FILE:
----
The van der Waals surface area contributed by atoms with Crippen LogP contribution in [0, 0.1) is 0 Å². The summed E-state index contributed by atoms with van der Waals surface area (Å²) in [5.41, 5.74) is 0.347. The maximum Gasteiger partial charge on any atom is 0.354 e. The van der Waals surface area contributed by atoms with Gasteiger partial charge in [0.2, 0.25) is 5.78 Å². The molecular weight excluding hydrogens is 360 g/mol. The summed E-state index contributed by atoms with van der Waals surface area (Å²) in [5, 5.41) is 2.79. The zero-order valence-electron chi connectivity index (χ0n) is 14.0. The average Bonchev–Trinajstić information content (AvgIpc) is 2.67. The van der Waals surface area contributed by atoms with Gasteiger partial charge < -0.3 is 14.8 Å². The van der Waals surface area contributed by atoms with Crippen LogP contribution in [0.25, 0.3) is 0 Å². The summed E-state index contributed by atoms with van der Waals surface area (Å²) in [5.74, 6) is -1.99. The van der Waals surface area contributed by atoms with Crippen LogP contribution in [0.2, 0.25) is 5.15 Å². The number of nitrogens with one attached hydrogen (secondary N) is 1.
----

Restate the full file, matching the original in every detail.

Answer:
The van der Waals surface area contributed by atoms with Crippen LogP contribution in [0, 0.1) is 0 Å². The summed E-state index contributed by atoms with van der Waals surface area (Å²) in [5.41, 5.74) is 0.347. The maximum Gasteiger partial charge on any atom is 0.354 e. The van der Waals surface area contributed by atoms with Gasteiger partial charge in [0.2, 0.25) is 5.78 Å². The molecular weight excluding hydrogens is 360 g/mol. The summed E-state index contributed by atoms with van der Waals surface area (Å²) in [5, 5.41) is 2.79. The zero-order valence-electron chi connectivity index (χ0n) is 14.0. The average Bonchev–Trinajstić information content (AvgIpc) is 2.67. The van der Waals surface area contributed by atoms with Gasteiger partial charge < -0.3 is 14.8 Å². The van der Waals surface area contributed by atoms with Crippen LogP contribution in [0.25, 0.3) is 0 Å². The summed E-state index contributed by atoms with van der Waals surface area (Å²) in [5.74, 6) is -1.99. The van der Waals surface area contributed by atoms with Crippen LogP contribution in [0.2, 0.25) is 5.15 Å². The number of nitrogens with one attached hydrogen (secondary N) is 1.